The search for the ideal candidate is a demanding and strategic activity, which takes up a lot of the HR team's time. Analyzing CVs is increasingly difficult and a quick reading of the data does not always guarantee an effective match to the skills and abilities that the company needs. An in-depth analysis is required, for example by comparing the experiences and background of an employee already present in the company, verifying the actual level of knowledge of a software based on the years in which it has been used.

 Artificial Intelligence comes to the rescue. As-a-service solutions capable of supporting the recruiting activity are arriving on the market, such as the one developed by Avanade and based on Cortana, currently used internally by the same company.

The tool supports HR managers in selecting a shortlist of candidates for open positions in the company, leaving the final decision to HR managers and reference managers. 
It is made up of a dialogue interface integrated with RPA and internal company databases which searches for candidates online (particularly on Linkedin) and matches their skills with those present in the company employee DB, returning a list of profiles with percentage values ​​of compatibility.

The solution, therefore, maintains a human-centered approach but is enhanced by the ability of automation and AI, thus redesigning the talent search experience, drastically reducing the time required for research, and increasing the quality of the results.

From AI, a support for the professional development of employees

In the field of Human Resources, artificial intelligence is not only seen by e-recruiters as a cutting-edge technology to support them in their activities but also workers, for their part, perceive the opportunities of AI in directing them along a path of professional growth.

According to the global study conducted by Oracle and the research and consultancy company Workplace Intelligence, not only 83% of respondents believe that these AI technologies are better support than a human being when it comes to career choices, because they give recommendations not influenced by bias/prejudice (37%), respond quickly (33%) and help to find new job positions in line with the skills possessed (32%). But 85% of respondents in the study also want AI technology to help them define their future: to identify the skills they need to develop and propose ways to acquire them (36%) or to suggest steps to take to pursue those career goals (32%).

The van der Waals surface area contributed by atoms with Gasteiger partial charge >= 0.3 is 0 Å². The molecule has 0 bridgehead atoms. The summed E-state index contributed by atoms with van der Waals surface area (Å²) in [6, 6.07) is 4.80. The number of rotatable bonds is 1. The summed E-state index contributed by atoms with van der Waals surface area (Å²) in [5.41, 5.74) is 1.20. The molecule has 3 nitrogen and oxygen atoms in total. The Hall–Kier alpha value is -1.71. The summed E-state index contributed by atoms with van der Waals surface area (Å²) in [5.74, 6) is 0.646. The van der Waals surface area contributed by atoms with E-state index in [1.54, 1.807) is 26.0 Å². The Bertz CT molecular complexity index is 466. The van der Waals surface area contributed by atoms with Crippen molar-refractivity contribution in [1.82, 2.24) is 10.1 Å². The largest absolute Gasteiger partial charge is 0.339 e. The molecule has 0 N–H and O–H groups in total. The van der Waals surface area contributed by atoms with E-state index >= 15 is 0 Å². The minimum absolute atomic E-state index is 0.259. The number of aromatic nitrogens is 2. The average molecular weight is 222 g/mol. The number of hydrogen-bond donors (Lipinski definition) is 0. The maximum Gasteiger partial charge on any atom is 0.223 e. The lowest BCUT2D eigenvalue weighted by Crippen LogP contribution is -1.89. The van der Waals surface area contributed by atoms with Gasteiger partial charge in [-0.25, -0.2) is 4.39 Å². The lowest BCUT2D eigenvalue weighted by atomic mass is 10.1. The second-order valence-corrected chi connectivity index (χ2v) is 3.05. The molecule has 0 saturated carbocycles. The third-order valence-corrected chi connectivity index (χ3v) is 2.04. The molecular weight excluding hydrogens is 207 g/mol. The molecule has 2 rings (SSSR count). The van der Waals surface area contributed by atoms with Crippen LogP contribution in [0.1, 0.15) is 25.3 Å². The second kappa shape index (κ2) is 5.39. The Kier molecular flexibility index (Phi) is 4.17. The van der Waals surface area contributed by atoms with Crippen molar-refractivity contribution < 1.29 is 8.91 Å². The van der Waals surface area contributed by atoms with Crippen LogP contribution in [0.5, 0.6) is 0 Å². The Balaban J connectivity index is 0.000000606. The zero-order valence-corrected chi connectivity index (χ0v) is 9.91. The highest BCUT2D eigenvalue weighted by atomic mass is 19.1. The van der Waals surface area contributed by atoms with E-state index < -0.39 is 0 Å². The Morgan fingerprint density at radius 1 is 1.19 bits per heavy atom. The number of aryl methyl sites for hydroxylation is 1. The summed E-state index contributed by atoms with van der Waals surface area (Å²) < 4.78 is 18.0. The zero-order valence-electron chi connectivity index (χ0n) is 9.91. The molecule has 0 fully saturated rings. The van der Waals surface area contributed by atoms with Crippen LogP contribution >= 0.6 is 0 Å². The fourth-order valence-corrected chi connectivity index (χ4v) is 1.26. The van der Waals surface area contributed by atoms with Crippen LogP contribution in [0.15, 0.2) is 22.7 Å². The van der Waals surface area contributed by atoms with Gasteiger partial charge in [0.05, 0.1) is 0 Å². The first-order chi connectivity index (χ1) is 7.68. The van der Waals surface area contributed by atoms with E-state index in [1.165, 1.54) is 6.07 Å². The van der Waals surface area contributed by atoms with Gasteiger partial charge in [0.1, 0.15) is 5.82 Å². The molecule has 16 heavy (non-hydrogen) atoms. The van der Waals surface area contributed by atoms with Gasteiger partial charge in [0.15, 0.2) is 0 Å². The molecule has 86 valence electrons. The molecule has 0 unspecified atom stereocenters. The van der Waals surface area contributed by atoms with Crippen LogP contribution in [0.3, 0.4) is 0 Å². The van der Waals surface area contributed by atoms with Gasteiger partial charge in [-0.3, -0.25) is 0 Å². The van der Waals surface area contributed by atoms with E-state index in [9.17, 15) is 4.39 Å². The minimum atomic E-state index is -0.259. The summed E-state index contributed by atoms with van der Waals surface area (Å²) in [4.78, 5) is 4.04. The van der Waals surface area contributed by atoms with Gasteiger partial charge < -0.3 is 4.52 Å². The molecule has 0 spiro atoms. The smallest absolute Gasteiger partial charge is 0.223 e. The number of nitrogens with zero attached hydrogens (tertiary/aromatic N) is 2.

Artificial Intelligence Marketing (AIM): chatbots and sentiment analysis

In Marketing we have seen for some time now AI systems used in different activities and with various objectives; the most important undoubtedly concerns the management of the relationship with users, which has always been the "cross and delight" of any brand, even in the BtoB world.

The AI ​​technologies employed range from vocal/virtual assistants (chatbots and systems such as Apple's Siri or Microsoft's Cortana) which exploit artificial intelligence algorithms both for natural language recognition and for learning and analyzing habits and user behaviors, up to the most sophisticated engagement mechanisms that contemplate the real-time analysis of large amounts of data (particularly on social media) to understand the "sentiment" and needs of people with activities that go as far as a prediction of purchasing behavior from which to derive communication strategies and/or service proposals.

Chatbots and other NLP-based systems are now widely used even within the departments that deal with customer assistance, service, and support (contact center, customer service, maintenance and support, etc.). According to Forrester, Marketing, and Sales drive investments in AI, followed by Customer Care. Analysts suggest not to underestimate the human factor and to always support these systems with a flesh-and-blood expert ready to intervene in case of problems with the customer, to avoid unpleasant situations that could be counterproductive.

AI and Supply Chain Management

The theme of risk management is also of fundamental importance for the optimization and management of the supply and distribution chain where, in addition to sophisticated analyzes, "intelligent systems" are also needed that are able to connect and monitor the entire supply chain and all the players involved.

One of the most interesting cases of the use of AI, in this area, concerns the Order Management activities within which the technologies that exploit artificial intelligence not only aim at simplifying processes but also at their total integration, from purchases up to the inventory, from the warehouse to sales up to the integration with Marketing for the preventive management of supplies according to promotional activities or communication campaigns.

Artificial Intelligence App

Tools that work with text, audio, video, and images proliferate on the web. They range from the generation of photos (one has even won a prestigious award ) to that presentations, passing through podcasts, and content marketing.

A (non-exhaustive) list of the main tools that companies have at their disposal is this:

This system allows you to create chatbots specialized in conversation with human users, which self-learn and improve the effectiveness of their intervention over time. The same tool also allows you to create podcasts.

The AI-based system allows you to create realistic images and artistic compositions from a description imparted through natural language.

It is a generative AI platform that allows you to easily create customizable content in seconds starting from a keyword.

This app allows you to create professional videos in minutes without having to invest in specific equipment, simply by typing a text (120 different languages ​​are available).

A useful tool for marketers, it allows you to create blog posts, images, social media content, searches, and ADV content in just a few clicks.

This platform favors corporate Project Management and the dissemination of best practices within geographically distributed teams.

The AI-based system offers a 360° automated production and management of corporate storytelling, with blog posts and interactive web content.

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Robort Gabriel

Lagos, Nigeria

Freelance Web Developer, Native Android Developer, and Coding Tutor.